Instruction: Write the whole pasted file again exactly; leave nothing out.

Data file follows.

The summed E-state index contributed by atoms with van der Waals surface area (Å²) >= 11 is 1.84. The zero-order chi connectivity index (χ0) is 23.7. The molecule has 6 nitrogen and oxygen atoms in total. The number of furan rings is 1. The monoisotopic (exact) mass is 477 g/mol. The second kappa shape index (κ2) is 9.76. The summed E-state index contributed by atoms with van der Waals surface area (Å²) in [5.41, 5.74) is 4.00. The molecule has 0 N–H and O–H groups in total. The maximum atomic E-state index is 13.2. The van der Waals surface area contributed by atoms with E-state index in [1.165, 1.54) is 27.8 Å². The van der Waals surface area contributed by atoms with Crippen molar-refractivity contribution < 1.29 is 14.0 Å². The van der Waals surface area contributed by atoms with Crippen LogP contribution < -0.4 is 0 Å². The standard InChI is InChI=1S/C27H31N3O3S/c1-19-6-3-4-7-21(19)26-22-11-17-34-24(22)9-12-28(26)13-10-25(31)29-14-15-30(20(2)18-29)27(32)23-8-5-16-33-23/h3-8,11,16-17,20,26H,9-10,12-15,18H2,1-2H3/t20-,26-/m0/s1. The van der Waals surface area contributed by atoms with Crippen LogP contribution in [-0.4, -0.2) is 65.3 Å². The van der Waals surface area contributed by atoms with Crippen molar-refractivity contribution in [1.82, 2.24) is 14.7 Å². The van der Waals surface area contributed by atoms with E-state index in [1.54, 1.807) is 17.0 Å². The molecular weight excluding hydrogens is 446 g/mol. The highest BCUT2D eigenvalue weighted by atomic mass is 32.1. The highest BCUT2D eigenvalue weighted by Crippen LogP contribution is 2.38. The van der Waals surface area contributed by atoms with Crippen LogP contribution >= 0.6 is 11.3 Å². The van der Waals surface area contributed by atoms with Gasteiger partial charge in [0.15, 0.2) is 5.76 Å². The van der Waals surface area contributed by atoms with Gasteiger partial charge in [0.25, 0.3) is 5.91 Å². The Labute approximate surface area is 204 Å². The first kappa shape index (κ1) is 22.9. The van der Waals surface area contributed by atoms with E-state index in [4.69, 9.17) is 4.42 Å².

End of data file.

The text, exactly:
The summed E-state index contributed by atoms with van der Waals surface area (Å²) >= 11 is 1.84. The zero-order chi connectivity index (χ0) is 23.7. The molecule has 6 nitrogen and oxygen atoms in total. The number of furan rings is 1. The monoisotopic (exact) mass is 477 g/mol. The second kappa shape index (κ2) is 9.76. The summed E-state index contributed by atoms with van der Waals surface area (Å²) in [5.41, 5.74) is 4.00. The molecule has 0 N–H and O–H groups in total. The maximum atomic E-state index is 13.2. The van der Waals surface area contributed by atoms with E-state index in [1.165, 1.54) is 27.8 Å². The van der Waals surface area contributed by atoms with Crippen molar-refractivity contribution < 1.29 is 14.0 Å². The van der Waals surface area contributed by atoms with Crippen LogP contribution < -0.4 is 0 Å². The standard InChI is InChI=1S/C27H31N3O3S/c1-19-6-3-4-7-21(19)26-22-11-17-34-24(22)9-12-28(26)13-10-25(31)29-14-15-30(20(2)18-29)27(32)23-8-5-16-33-23/h3-8,11,16-17,20,26H,9-10,12-15,18H2,1-2H3/t20-,26-/m0/s1. The van der Waals surface area contributed by atoms with Crippen LogP contribution in [-0.4, -0.2) is 65.3 Å². The van der Waals surface area contributed by atoms with Crippen molar-refractivity contribution in [1.82, 2.24) is 14.7 Å². The van der Waals surface area contributed by atoms with E-state index in [1.54, 1.807) is 17.0 Å². The molecular weight excluding hydrogens is 446 g/mol. The highest BCUT2D eigenvalue weighted by atomic mass is 32.1. The highest BCUT2D eigenvalue weighted by Crippen LogP contribution is 2.38. The van der Waals surface area contributed by atoms with Crippen LogP contribution >= 0.6 is 11.3 Å². The van der Waals surface area contributed by atoms with Gasteiger partial charge in [0.15, 0.2) is 5.76 Å². The van der Waals surface area contributed by atoms with Gasteiger partial charge in [0.25, 0.3) is 5.91 Å². The Labute approximate surface area is 204 Å². The first kappa shape index (κ1) is 22.9. The van der Waals surface area contributed by atoms with E-state index in [4.69, 9.17) is 4.42 Å².